The only slightly surprising thing about this story was that it made the news at all – and that is surprising partly because it’s hardly news that bullying goes on in the workplace (from Philip Green downwards, or perhaps that should be upwards), and partly because those affected rarely go public either through fear of career repercussions, or because they think it will make them appear inadequate. It’s been reassuring to see a mostly positive response to Olivia Bland’s story.
After a career of more than 40 years in the tech industry I know that despite its young, hip and cosy image of pool tables, ping-pong and bean-bags (all true) there is no shortage of bullying behaviour and for many this starts with the interview. While I have certainly been subject to bullying from managers once in a job, I’ve been fortunate and not suffered direct bullying at job interview stage. That’s not to say that I haven’t had my fair share of cocky arrogant people trying to show me how clever they are, but I’ve attended most of those interviews as an experienced professional, and been able to respond appropriately at the time (I can be cocky and arrogant too), and walk away from the job. That’s much more difficult for junior personnel and those desperate for a job.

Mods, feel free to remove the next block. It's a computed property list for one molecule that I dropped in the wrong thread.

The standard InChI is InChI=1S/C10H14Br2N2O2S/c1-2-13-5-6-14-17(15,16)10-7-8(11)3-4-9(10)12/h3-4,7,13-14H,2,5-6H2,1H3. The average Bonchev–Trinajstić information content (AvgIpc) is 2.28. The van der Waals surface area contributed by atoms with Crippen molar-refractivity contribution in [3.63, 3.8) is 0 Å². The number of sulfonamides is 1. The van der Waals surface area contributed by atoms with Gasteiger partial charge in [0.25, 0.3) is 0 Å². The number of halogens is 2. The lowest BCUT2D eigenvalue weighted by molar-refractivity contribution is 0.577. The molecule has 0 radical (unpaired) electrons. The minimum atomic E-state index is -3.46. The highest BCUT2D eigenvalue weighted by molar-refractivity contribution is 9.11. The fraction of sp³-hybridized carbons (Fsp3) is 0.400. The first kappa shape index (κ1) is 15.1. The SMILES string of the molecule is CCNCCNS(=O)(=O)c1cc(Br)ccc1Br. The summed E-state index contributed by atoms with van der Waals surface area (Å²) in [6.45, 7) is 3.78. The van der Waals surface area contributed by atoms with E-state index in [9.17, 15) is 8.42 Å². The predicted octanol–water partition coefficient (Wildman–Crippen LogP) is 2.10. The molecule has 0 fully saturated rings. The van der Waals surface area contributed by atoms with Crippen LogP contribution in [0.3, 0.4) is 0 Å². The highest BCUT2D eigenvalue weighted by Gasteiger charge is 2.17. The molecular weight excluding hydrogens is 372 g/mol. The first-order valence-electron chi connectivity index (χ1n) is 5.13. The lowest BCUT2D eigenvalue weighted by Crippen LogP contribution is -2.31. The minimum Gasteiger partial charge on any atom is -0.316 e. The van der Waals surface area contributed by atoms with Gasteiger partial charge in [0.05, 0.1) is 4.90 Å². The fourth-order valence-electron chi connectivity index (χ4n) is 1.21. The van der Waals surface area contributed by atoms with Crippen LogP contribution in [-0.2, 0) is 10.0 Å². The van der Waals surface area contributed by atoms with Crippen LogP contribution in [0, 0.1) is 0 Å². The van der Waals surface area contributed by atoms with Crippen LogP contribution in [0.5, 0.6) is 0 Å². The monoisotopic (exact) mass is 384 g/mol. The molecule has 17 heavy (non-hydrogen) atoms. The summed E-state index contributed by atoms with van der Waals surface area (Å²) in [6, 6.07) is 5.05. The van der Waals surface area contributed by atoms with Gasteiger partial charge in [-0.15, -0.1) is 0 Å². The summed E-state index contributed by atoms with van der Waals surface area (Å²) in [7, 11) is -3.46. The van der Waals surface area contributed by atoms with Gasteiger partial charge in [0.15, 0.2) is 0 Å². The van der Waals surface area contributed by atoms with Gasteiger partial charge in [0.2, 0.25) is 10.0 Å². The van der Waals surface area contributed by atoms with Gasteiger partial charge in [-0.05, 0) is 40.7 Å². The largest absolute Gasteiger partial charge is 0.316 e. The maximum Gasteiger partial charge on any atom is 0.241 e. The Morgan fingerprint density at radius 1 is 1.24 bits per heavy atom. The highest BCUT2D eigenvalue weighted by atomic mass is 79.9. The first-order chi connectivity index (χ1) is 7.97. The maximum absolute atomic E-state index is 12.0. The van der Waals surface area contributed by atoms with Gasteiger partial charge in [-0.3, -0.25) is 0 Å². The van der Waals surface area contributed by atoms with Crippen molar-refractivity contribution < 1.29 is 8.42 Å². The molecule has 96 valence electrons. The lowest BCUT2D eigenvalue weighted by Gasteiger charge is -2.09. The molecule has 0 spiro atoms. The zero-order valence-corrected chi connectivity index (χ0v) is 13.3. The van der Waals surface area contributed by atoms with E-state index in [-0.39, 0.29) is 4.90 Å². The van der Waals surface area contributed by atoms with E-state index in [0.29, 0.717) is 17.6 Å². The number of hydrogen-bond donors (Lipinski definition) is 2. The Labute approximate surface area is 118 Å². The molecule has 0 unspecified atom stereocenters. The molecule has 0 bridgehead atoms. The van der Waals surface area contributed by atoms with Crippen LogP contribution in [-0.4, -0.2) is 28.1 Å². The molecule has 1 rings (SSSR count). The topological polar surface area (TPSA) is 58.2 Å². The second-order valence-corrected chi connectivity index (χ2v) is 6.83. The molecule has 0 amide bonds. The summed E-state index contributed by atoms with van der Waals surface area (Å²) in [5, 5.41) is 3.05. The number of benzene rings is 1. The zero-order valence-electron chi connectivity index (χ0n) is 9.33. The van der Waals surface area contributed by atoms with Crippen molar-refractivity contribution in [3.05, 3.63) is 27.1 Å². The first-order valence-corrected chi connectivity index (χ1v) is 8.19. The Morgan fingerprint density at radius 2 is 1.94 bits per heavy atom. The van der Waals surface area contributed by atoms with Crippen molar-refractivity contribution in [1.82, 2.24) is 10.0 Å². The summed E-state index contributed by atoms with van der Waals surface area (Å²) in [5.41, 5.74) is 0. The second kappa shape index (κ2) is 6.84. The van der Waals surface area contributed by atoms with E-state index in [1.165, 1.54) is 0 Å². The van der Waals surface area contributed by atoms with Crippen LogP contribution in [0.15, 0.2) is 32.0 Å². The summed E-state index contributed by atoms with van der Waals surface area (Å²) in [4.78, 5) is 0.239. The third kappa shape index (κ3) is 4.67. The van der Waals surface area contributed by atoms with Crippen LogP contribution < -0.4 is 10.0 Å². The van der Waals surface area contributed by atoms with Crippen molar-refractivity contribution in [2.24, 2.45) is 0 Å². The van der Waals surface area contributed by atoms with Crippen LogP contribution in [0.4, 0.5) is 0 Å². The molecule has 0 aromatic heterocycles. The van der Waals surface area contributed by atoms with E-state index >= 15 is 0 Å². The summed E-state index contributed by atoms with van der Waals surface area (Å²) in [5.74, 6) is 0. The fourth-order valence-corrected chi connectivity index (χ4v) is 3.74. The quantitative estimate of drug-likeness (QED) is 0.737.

But I have been a part of organisations where the ritual bullying of interviewees was institutionalised. Techies who spent most of the day wearing earphones, staring at their screens and talking to no-one could be seen stalking around the office with a manic grin rubbing their hands in anticipation of locking a poor victim in a closed meeting room for a couple of hours posing questions designed as much to show how clever they were as to gain any insight on the abilities of the interviewee. It served as a group bonding exercise for the perpetrators, so I guess that helped morale, but I’m sure many good applicants slipped through the net, and the company lost the powerful benefits it could have derived from a more diverse workforce – those who did survive the process tended to be clones of those doing the interview.
See also my earlier blog on workplace bullying once you’ve got the job – Business Bullying – “You’re Fired”: http://www.cliffdive.co.uk/business-bullying-youre-fired/